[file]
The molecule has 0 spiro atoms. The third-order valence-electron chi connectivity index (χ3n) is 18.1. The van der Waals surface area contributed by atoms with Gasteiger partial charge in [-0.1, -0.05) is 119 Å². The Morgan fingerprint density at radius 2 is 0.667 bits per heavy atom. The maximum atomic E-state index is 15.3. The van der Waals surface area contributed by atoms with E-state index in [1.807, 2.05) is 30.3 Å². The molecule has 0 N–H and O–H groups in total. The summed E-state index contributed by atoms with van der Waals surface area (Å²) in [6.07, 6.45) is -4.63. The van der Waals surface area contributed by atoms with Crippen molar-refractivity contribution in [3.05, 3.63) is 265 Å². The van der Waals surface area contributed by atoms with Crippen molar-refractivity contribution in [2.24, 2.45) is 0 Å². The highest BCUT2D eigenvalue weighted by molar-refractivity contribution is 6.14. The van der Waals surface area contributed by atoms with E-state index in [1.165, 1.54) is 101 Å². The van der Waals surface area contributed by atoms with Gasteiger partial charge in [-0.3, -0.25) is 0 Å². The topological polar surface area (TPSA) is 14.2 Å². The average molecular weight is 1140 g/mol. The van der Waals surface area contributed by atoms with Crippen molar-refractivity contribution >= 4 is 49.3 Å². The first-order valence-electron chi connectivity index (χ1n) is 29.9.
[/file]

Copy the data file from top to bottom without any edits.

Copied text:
The molecule has 0 spiro atoms. The third-order valence-electron chi connectivity index (χ3n) is 18.1. The van der Waals surface area contributed by atoms with Gasteiger partial charge in [-0.1, -0.05) is 119 Å². The Morgan fingerprint density at radius 2 is 0.667 bits per heavy atom. The maximum atomic E-state index is 15.3. The van der Waals surface area contributed by atoms with E-state index in [1.807, 2.05) is 30.3 Å². The molecule has 0 N–H and O–H groups in total. The summed E-state index contributed by atoms with van der Waals surface area (Å²) in [6.07, 6.45) is -4.63. The van der Waals surface area contributed by atoms with Crippen molar-refractivity contribution in [3.05, 3.63) is 265 Å². The van der Waals surface area contributed by atoms with Crippen molar-refractivity contribution in [2.24, 2.45) is 0 Å². The highest BCUT2D eigenvalue weighted by molar-refractivity contribution is 6.14. The van der Waals surface area contributed by atoms with E-state index in [1.165, 1.54) is 101 Å². The van der Waals surface area contributed by atoms with Gasteiger partial charge in [-0.3, -0.25) is 0 Å². The topological polar surface area (TPSA) is 14.2 Å². The average molecular weight is 1140 g/mol. The van der Waals surface area contributed by atoms with Crippen molar-refractivity contribution >= 4 is 49.3 Å². The first-order valence-electron chi connectivity index (χ1n) is 29.9.